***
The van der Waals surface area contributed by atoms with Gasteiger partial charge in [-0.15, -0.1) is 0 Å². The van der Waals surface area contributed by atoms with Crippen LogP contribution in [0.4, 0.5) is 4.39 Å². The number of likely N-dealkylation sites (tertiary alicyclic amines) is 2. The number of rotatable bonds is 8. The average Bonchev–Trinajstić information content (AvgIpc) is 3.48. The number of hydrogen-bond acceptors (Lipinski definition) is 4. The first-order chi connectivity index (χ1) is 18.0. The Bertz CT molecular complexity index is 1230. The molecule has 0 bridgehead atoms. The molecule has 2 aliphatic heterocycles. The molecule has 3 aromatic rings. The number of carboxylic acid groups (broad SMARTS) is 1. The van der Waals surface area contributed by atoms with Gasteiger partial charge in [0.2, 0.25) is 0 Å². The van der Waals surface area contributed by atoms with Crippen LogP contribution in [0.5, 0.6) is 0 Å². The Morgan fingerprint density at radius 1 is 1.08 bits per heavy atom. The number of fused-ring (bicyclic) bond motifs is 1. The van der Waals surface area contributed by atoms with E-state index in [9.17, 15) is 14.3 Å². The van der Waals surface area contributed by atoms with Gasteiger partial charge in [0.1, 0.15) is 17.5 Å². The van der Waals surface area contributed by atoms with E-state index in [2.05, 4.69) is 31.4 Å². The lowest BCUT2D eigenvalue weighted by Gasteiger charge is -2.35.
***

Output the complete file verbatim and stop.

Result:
The van der Waals surface area contributed by atoms with Gasteiger partial charge in [-0.15, -0.1) is 0 Å². The van der Waals surface area contributed by atoms with Crippen LogP contribution in [0.4, 0.5) is 4.39 Å². The number of likely N-dealkylation sites (tertiary alicyclic amines) is 2. The number of rotatable bonds is 8. The average Bonchev–Trinajstić information content (AvgIpc) is 3.48. The number of hydrogen-bond acceptors (Lipinski definition) is 4. The first-order chi connectivity index (χ1) is 18.0. The Bertz CT molecular complexity index is 1230. The molecule has 0 bridgehead atoms. The molecule has 2 aliphatic heterocycles. The molecule has 3 aromatic rings. The number of carboxylic acid groups (broad SMARTS) is 1. The van der Waals surface area contributed by atoms with Gasteiger partial charge in [0.2, 0.25) is 0 Å². The van der Waals surface area contributed by atoms with Crippen LogP contribution in [0.5, 0.6) is 0 Å². The Morgan fingerprint density at radius 1 is 1.08 bits per heavy atom. The number of fused-ring (bicyclic) bond motifs is 1. The van der Waals surface area contributed by atoms with E-state index in [9.17, 15) is 14.3 Å². The van der Waals surface area contributed by atoms with Gasteiger partial charge in [0.1, 0.15) is 17.5 Å². The van der Waals surface area contributed by atoms with E-state index in [2.05, 4.69) is 31.4 Å². The lowest BCUT2D eigenvalue weighted by Gasteiger charge is -2.35.